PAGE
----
We expose a serious case of Instagram censorship against RedTraSex – Join us with your signature and/or that of your organization in denouncing to relevant institutions the serious Instagram censorship against RedTraSex that violates our freedom of expression and our ability to defend human rights. https://bit.ly/3f2zX8y
On June 3, 2021 – one day after the most important commemorative day for sex workers around the world – our Instagram account (@redtrasex) was blocked. We immediately appealed it and followed the complaint and recovery procedure offered by the social network asking for their arbitrary decision to be reversed. Far from giving us any response or notification, Instagram proceeded to eliminate our account. The many reports that were sent by REDTRASEX to Instagram found no response.
We had raised the alarm about this situation: our compañeras from Chile and Mexico have also been censored in social media lately. On February 11, 2021, we applied to participate in an IAHRC hearing on Internet content moderation and freedom of expression in the Americas. Unfortunately our application was ignored even though society as a whole, and those of us engaged in sex work, are witnessing a strong backlash by which discoruses of hatred and stigmatization seek to undermine our identities and self-determination.
We are a political organization by and for women sex workers. We have a broad trajectory of work of more than 23 years in Latin America and the Caribbean and are active in 15 countries across the region. We defend our human rights and created 4 unions that have been legally recognized by the State in Colombia, Guatemala, Nicaragua and Peru. Throughout our history we have been involved in important meeting spaces across the region and we recognize in this act of censorship one more violation of our rights, and a serious one.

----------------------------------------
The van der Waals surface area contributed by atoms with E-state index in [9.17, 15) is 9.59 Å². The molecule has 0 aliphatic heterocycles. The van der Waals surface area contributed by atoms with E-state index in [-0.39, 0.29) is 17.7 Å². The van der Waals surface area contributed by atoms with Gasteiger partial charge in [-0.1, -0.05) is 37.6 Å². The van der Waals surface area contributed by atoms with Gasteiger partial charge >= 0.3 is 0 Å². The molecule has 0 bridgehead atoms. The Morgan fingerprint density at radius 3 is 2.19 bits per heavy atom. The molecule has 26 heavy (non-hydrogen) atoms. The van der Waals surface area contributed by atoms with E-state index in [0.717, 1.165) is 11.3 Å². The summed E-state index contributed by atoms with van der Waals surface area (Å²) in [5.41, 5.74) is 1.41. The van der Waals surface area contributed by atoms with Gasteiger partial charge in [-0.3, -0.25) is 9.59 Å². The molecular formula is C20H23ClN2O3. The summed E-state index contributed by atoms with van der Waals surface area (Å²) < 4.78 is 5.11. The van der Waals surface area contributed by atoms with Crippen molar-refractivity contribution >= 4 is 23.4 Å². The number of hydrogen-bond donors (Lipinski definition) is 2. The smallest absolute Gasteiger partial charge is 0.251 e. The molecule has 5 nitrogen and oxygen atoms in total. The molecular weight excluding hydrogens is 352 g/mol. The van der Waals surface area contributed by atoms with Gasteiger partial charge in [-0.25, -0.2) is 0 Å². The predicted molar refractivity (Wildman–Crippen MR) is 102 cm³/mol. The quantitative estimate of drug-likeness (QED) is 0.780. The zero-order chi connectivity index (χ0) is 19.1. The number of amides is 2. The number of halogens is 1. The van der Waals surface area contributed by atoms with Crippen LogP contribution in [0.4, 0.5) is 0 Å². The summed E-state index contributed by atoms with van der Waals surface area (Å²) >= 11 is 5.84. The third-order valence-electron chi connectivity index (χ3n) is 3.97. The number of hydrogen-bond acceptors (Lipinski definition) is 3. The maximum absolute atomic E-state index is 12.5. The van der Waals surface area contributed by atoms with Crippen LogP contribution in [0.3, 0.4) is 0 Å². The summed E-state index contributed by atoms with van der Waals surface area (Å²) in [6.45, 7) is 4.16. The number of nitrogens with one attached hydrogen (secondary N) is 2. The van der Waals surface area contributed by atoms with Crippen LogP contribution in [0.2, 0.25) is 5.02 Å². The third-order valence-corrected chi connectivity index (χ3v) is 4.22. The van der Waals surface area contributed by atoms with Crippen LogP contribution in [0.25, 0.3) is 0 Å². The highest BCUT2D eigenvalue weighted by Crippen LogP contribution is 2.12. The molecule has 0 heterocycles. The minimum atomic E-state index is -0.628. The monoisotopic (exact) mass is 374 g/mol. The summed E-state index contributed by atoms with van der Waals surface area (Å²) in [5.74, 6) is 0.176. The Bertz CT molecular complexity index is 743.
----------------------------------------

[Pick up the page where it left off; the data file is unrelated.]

REDTRASEX can not be silenced; it never was and it never will be. But those trying to do so damage a significant number of our compañeras across Latin America and the Caribbean who are still in the streets and working underground, subject to systematic attacks by the police and some elements in society. Particularly in the post-lockdown period in the region, social media has become a useful tool to expand support for many women sex workers who have been forgotten and denied help by their governments. Thus, censorship of our outreach efforts implies ignoring not only the Inter-American jurisprudence that has established freedom of expression as a key tool to exercise other fundamental rights but also the calls issued by the IAHRC, Amnesty International and UNAIDS-LAC, pointing out that our rights deserve special attention in a context of crisis. This causes serious damage to sex workers across the region and to our technical staff as well as their personal accounts have also been blocked.
We keep saying it and we will say it as many times as needed: it is time to stop misrepresenting and criminalizing sex work. In Latin America and the Caribbean, to engage in sex work is not a crime; but censoring and trampling on freedom of expression are.
Our movement was born in the Latin American streets decades ago, without technology, social media, Internet or cell phones; what has kept us connected has been the strong belief in the recognition of our rights. We have organized by talking to each other when illegally arrested and having to fight back against the police. Now, there also seems to be a police behind the screens that is pointing fingers against us autonomous women who seem to make some people morally uncomfortable simply because we are doing our work.
We call all institutions, organizations and individuals who recognize that it is important to defend human rights to join us in this demand. We will not cease to expose this arbitrary decision that affects thousands of women in the region. We are moving forward with relevant actions and denunciations; we demand answers to our questions and a response by Facebook and Instagram along with the restoration of our official account and those of our staff. But above all we reiterate the call to stop criminalizing sex work and recognizing it as such, because that recognition is the only guarantee to stop the ongoing and systematic violation of our human rights in the streets, in sex work establishments and in virtual spaces.
Latin American and Caribbean Women Sex Workers Network REDTRASEX